- If the decision is made to prescribe a benzodiazepine or other CNS depressant concomitantly with an opioid analgesic, prescribe the lowest effective dosages and minimum durations of concomitant use. In patients already receiving an opioid analgesic, prescribe a lower initial dose of the benzodiazepine or other CNS depressant than indicated in the absence of an opioid, and titrate based on clinical response. If an opioid analgesic is initiated in a patient already taking a benzodiazepine or other CNS depressant, prescribe a lower initial dose of the opioid analgesic, and titrate based on clinical response. Follow patients closely for signs and symptoms of respiratory depression and sedation.
- Advise both patients and caregivers about the risks of respiratory depression and sedation when OxyContin is used with benzodiazepines or other CNS depressants (including alcohol and illicit drugs). Advise patients not to drive or operate heavy machinery until the effects of concomitant use of the benzodiazepine or other CNS depressant have been determined. Screen patients for risk of substance use disorders, including opioid abuse and misuse, and warn them of the risk for overdose and death associated with the use of additional CNS depressants including alcohol and illicit drugs.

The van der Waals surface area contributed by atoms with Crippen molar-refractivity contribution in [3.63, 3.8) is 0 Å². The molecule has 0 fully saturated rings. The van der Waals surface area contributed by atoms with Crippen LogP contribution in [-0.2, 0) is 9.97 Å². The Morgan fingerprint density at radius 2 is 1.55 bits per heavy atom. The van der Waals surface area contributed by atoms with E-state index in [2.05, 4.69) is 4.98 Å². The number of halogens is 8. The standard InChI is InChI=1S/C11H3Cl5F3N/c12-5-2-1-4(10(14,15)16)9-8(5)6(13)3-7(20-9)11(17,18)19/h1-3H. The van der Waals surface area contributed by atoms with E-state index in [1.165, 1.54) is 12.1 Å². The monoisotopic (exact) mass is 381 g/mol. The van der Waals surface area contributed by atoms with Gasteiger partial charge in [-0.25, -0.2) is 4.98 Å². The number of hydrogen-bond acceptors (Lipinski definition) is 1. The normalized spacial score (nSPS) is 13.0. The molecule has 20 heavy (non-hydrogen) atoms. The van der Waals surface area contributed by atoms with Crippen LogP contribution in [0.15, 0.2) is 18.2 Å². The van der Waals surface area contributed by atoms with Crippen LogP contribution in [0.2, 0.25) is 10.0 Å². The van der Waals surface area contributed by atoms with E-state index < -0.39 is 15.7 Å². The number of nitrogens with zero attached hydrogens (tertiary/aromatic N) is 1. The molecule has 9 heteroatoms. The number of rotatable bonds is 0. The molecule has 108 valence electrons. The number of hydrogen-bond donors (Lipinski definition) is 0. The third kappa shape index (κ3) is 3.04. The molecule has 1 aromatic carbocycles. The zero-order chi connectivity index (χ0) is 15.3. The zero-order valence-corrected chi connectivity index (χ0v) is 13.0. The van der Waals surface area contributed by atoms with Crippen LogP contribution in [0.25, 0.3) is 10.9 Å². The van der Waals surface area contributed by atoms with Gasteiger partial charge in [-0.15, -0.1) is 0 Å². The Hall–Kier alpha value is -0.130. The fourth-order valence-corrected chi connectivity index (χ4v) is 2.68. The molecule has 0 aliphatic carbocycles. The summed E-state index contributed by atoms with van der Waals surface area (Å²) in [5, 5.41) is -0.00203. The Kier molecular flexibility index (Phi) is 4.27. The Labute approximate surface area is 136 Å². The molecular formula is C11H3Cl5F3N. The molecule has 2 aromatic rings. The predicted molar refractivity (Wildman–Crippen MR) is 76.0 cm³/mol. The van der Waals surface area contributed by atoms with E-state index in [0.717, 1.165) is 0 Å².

- The use of OxyContin in patients with acute or severe bronchial asthma in an unmonitored setting or in the absence of resuscitative equipment is contraindicated. OxyContin-treated patients with significant chronic obstructive pulmonary disease or cor pulmonale, and those with a substantially decreased respiratory reserve, hypoxia, hypercapnia, or pre-existing respiratory depression are at increased risk of decreased respiratory drive including apnea, even at recommended dosages of OxyContin.